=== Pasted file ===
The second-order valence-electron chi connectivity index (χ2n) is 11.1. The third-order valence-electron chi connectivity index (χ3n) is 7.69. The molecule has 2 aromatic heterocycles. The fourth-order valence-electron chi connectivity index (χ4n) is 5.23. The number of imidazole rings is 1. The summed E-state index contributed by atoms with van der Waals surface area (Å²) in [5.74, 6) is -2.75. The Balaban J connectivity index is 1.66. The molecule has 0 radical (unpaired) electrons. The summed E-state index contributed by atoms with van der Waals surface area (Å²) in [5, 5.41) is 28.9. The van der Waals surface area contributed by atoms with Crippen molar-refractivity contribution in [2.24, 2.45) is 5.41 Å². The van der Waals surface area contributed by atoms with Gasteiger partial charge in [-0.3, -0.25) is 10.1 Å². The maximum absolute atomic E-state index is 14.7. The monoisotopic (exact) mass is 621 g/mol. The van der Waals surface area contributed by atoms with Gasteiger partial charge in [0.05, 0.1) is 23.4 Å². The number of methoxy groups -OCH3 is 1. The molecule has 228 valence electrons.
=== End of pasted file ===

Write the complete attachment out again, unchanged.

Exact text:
The second-order valence-electron chi connectivity index (χ2n) is 11.1. The third-order valence-electron chi connectivity index (χ3n) is 7.69. The molecule has 2 aromatic heterocycles. The fourth-order valence-electron chi connectivity index (χ4n) is 5.23. The number of imidazole rings is 1. The summed E-state index contributed by atoms with van der Waals surface area (Å²) in [5.74, 6) is -2.75. The Balaban J connectivity index is 1.66. The molecule has 0 radical (unpaired) electrons. The summed E-state index contributed by atoms with van der Waals surface area (Å²) in [5, 5.41) is 28.9. The van der Waals surface area contributed by atoms with Crippen molar-refractivity contribution in [2.24, 2.45) is 5.41 Å². The van der Waals surface area contributed by atoms with Gasteiger partial charge in [-0.3, -0.25) is 10.1 Å². The maximum absolute atomic E-state index is 14.7. The monoisotopic (exact) mass is 621 g/mol. The van der Waals surface area contributed by atoms with Gasteiger partial charge in [0.05, 0.1) is 23.4 Å². The number of methoxy groups -OCH3 is 1. The molecule has 228 valence electrons.